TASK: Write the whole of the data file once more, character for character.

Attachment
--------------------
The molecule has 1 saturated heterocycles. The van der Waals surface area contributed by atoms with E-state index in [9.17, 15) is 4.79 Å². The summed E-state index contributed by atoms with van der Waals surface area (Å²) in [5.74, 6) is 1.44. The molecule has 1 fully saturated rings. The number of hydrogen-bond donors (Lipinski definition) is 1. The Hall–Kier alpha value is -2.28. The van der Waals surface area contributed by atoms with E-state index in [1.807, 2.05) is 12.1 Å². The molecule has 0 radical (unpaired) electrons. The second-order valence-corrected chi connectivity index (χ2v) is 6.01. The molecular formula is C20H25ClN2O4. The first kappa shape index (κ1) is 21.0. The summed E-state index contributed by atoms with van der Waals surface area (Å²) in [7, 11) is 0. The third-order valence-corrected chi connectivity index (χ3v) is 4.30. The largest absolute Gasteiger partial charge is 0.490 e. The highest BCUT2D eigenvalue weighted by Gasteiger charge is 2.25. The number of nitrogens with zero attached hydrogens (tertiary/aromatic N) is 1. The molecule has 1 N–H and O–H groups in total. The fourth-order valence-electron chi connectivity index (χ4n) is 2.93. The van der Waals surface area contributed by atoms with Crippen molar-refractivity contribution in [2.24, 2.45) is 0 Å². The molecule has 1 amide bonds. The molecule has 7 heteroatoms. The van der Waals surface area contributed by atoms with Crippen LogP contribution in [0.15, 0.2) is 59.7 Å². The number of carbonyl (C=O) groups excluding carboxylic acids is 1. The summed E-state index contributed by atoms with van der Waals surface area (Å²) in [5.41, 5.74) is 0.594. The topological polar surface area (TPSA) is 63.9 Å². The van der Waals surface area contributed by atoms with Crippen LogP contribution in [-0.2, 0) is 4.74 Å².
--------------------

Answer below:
The molecule has 1 saturated heterocycles. The van der Waals surface area contributed by atoms with E-state index in [9.17, 15) is 4.79 Å². The summed E-state index contributed by atoms with van der Waals surface area (Å²) in [5.74, 6) is 1.44. The molecule has 1 fully saturated rings. The number of hydrogen-bond donors (Lipinski definition) is 1. The Hall–Kier alpha value is -2.28. The van der Waals surface area contributed by atoms with E-state index in [1.807, 2.05) is 12.1 Å². The molecule has 0 radical (unpaired) electrons. The second-order valence-corrected chi connectivity index (χ2v) is 6.01. The molecular formula is C20H25ClN2O4. The first kappa shape index (κ1) is 21.0. The summed E-state index contributed by atoms with van der Waals surface area (Å²) in [7, 11) is 0. The third-order valence-corrected chi connectivity index (χ3v) is 4.30. The largest absolute Gasteiger partial charge is 0.490 e. The highest BCUT2D eigenvalue weighted by Gasteiger charge is 2.25. The number of nitrogens with zero attached hydrogens (tertiary/aromatic N) is 1. The molecule has 1 N–H and O–H groups in total. The fourth-order valence-electron chi connectivity index (χ4n) is 2.93. The van der Waals surface area contributed by atoms with Crippen molar-refractivity contribution in [2.24, 2.45) is 0 Å². The molecule has 1 amide bonds. The molecule has 7 heteroatoms. The van der Waals surface area contributed by atoms with Crippen LogP contribution in [0.15, 0.2) is 59.7 Å². The number of carbonyl (C=O) groups excluding carboxylic acids is 1. The summed E-state index contributed by atoms with van der Waals surface area (Å²) in [5.41, 5.74) is 0.594. The topological polar surface area (TPSA) is 63.9 Å². The van der Waals surface area contributed by atoms with Crippen LogP contribution in [-0.2, 0) is 4.74 Å².